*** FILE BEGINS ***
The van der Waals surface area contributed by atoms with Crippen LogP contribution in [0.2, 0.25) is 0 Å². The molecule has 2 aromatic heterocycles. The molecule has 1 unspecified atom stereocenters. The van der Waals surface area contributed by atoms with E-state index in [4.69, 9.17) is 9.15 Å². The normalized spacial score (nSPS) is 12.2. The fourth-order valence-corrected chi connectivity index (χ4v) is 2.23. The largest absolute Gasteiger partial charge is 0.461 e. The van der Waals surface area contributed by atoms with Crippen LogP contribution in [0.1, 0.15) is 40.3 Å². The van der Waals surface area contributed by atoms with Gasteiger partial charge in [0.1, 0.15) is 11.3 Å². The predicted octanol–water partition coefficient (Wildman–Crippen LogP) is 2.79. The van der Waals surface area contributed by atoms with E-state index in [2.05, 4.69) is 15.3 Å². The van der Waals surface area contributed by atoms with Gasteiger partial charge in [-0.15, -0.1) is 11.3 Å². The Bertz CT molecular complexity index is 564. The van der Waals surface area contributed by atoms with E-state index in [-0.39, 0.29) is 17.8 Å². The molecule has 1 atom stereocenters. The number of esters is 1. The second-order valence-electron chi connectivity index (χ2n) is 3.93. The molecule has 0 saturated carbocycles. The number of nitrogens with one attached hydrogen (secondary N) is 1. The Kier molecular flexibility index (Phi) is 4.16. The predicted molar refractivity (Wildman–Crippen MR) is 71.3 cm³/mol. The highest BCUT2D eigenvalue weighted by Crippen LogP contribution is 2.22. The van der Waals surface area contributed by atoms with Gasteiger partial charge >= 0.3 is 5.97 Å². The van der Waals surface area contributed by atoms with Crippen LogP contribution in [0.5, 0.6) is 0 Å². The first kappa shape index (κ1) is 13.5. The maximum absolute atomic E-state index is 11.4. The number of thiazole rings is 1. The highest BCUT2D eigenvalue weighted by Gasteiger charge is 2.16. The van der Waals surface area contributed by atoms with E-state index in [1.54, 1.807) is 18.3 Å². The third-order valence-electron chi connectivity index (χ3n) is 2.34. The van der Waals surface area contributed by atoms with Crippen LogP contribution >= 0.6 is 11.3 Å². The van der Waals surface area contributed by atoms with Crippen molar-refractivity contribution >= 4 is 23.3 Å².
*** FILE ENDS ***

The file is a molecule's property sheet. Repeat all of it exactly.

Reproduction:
The van der Waals surface area contributed by atoms with Crippen LogP contribution in [0.2, 0.25) is 0 Å². The molecule has 2 aromatic heterocycles. The molecule has 1 unspecified atom stereocenters. The van der Waals surface area contributed by atoms with E-state index in [4.69, 9.17) is 9.15 Å². The normalized spacial score (nSPS) is 12.2. The fourth-order valence-corrected chi connectivity index (χ4v) is 2.23. The largest absolute Gasteiger partial charge is 0.461 e. The van der Waals surface area contributed by atoms with Crippen LogP contribution in [0.1, 0.15) is 40.3 Å². The van der Waals surface area contributed by atoms with Gasteiger partial charge in [0.1, 0.15) is 11.3 Å². The predicted octanol–water partition coefficient (Wildman–Crippen LogP) is 2.79. The van der Waals surface area contributed by atoms with E-state index in [2.05, 4.69) is 15.3 Å². The van der Waals surface area contributed by atoms with Gasteiger partial charge in [-0.15, -0.1) is 11.3 Å². The Bertz CT molecular complexity index is 564. The van der Waals surface area contributed by atoms with E-state index in [-0.39, 0.29) is 17.8 Å². The molecule has 1 atom stereocenters. The number of esters is 1. The second-order valence-electron chi connectivity index (χ2n) is 3.93. The molecule has 0 saturated carbocycles. The number of nitrogens with one attached hydrogen (secondary N) is 1. The Kier molecular flexibility index (Phi) is 4.16. The predicted molar refractivity (Wildman–Crippen MR) is 71.3 cm³/mol. The highest BCUT2D eigenvalue weighted by Crippen LogP contribution is 2.22. The van der Waals surface area contributed by atoms with Gasteiger partial charge >= 0.3 is 5.97 Å². The van der Waals surface area contributed by atoms with Crippen LogP contribution in [0.5, 0.6) is 0 Å². The first kappa shape index (κ1) is 13.5. The maximum absolute atomic E-state index is 11.4. The number of thiazole rings is 1. The highest BCUT2D eigenvalue weighted by Gasteiger charge is 2.16. The van der Waals surface area contributed by atoms with E-state index in [1.54, 1.807) is 18.3 Å². The third-order valence-electron chi connectivity index (χ3n) is 2.34. The van der Waals surface area contributed by atoms with Crippen LogP contribution >= 0.6 is 11.3 Å². The van der Waals surface area contributed by atoms with Crippen molar-refractivity contribution >= 4 is 23.3 Å².